If your bag of tricks is empty and you’ve become hoarse from singing and your lips can no longer bring forth a whistle, you may have to turn to muscle. Various techniques are used to restrain children and experience will be your best ally in each type of situation.
Remember that you must respect modesty in your patients, especially as they approach pubescence. Some time during the examination, however, every part of the child must have been undressed. It usually works out best to start with those areas which would least likely make your patient anxious and interfere with his developing confidence in you.

The article goes on to describe how the physical examination is conducted and what observations and tests are part of the examination. The Cincinnati Children’s Hospital describes the Process of the Physical Examination http://www.cincinnatichildrens.org/health/p/exam/

Christina Samuels reported in the Education Week article, CDC: Nearly Eight in 10 Children Miss Developmental Screenings:

Only about 21 percent of parents in 2007 reported that they were asked to fill out a questionnaire from their health-care provider asking about their child’s developmental, communication, or social behaviors—an essential step in steering children to early-intervention services, according to the Centers for Diseases Control and Prevention in Atlanta.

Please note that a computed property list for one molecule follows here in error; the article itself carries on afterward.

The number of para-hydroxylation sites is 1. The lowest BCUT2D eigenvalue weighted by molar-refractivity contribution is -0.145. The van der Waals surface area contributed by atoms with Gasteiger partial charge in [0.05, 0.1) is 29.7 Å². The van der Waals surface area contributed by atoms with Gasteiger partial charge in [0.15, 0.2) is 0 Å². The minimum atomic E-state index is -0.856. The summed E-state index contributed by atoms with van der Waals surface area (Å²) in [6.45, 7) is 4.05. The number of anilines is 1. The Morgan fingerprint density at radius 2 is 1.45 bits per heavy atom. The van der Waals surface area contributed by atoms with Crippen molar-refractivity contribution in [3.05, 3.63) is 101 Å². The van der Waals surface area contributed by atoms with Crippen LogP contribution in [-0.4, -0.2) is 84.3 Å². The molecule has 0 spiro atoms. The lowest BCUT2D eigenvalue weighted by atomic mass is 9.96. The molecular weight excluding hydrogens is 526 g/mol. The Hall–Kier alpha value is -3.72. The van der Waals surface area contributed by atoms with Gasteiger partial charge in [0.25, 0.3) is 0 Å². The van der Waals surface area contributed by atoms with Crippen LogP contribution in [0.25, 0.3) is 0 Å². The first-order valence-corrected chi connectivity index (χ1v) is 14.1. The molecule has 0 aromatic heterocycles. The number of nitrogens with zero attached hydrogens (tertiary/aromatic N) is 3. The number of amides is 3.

The CDC released the information Sept. 10 as part of an analysis on the use of several preventive services for infants, children and adolescents. In general, children are not receiving enough preventive care, the agency concluded. CDC recommendations are that young children be screened for developmental delays at 9, 18, and either 24 or 30 months, and for autism spectrum disorder at 18 months and at either 24 or 30 months.
For its analysis, the CDC turned to the 2007 National Survey of Children’s Health and focused on children from 10 to 47 months olds. Children were not more or less likely to be screened based on gender, race or ethnicity, family structure, parental education, household income, or location. However, parents were the least likely to report an official screening if the child had not had insurance in the past year; only 9 percent of parents reported that request.